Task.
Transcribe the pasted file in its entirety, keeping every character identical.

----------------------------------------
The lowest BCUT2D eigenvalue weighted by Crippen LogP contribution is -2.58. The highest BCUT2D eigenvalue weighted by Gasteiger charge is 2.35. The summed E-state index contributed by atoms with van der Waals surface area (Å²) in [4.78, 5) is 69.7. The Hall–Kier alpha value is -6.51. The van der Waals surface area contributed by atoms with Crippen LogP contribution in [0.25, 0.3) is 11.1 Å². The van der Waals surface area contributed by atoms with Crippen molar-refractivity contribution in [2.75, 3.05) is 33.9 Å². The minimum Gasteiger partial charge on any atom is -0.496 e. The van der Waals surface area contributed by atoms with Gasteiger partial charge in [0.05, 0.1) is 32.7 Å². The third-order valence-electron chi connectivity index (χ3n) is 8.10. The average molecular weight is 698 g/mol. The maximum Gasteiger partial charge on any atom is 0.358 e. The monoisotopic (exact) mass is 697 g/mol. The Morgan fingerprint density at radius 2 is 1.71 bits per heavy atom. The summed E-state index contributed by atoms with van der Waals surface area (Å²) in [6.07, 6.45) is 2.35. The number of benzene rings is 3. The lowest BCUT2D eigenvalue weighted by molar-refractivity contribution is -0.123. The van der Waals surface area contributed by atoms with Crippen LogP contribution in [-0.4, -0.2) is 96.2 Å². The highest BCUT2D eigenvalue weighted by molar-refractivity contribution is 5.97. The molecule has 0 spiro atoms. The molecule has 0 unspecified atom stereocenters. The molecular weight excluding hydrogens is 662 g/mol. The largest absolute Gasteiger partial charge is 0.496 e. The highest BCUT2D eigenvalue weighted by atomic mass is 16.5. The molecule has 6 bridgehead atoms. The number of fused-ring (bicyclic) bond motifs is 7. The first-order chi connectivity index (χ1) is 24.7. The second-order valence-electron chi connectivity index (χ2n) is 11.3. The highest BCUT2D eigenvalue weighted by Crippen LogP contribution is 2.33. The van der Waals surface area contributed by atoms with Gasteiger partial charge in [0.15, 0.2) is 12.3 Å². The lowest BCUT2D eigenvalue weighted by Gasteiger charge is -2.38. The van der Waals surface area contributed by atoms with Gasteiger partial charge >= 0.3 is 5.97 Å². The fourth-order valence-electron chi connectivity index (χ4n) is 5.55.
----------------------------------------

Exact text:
The lowest BCUT2D eigenvalue weighted by Crippen LogP contribution is -2.58. The highest BCUT2D eigenvalue weighted by Gasteiger charge is 2.35. The summed E-state index contributed by atoms with van der Waals surface area (Å²) in [4.78, 5) is 69.7. The Hall–Kier alpha value is -6.51. The van der Waals surface area contributed by atoms with Crippen LogP contribution in [0.25, 0.3) is 11.1 Å². The van der Waals surface area contributed by atoms with Crippen molar-refractivity contribution in [2.75, 3.05) is 33.9 Å². The minimum Gasteiger partial charge on any atom is -0.496 e. The van der Waals surface area contributed by atoms with Gasteiger partial charge in [0.05, 0.1) is 32.7 Å². The third-order valence-electron chi connectivity index (χ3n) is 8.10. The average molecular weight is 698 g/mol. The maximum Gasteiger partial charge on any atom is 0.358 e. The monoisotopic (exact) mass is 697 g/mol. The Morgan fingerprint density at radius 2 is 1.71 bits per heavy atom. The summed E-state index contributed by atoms with van der Waals surface area (Å²) in [6.07, 6.45) is 2.35. The number of benzene rings is 3. The lowest BCUT2D eigenvalue weighted by molar-refractivity contribution is -0.123. The van der Waals surface area contributed by atoms with Crippen LogP contribution in [-0.4, -0.2) is 96.2 Å². The highest BCUT2D eigenvalue weighted by molar-refractivity contribution is 5.97. The molecule has 0 spiro atoms. The molecule has 0 unspecified atom stereocenters. The molecular weight excluding hydrogens is 662 g/mol. The largest absolute Gasteiger partial charge is 0.496 e. The highest BCUT2D eigenvalue weighted by atomic mass is 16.5. The molecule has 6 bridgehead atoms. The number of fused-ring (bicyclic) bond motifs is 7. The first-order chi connectivity index (χ1) is 24.7. The second-order valence-electron chi connectivity index (χ2n) is 11.3. The highest BCUT2D eigenvalue weighted by Crippen LogP contribution is 2.33. The van der Waals surface area contributed by atoms with Gasteiger partial charge in [0.15, 0.2) is 12.3 Å². The lowest BCUT2D eigenvalue weighted by Gasteiger charge is -2.38. The van der Waals surface area contributed by atoms with Gasteiger partial charge >= 0.3 is 5.97 Å². The fourth-order valence-electron chi connectivity index (χ4n) is 5.55.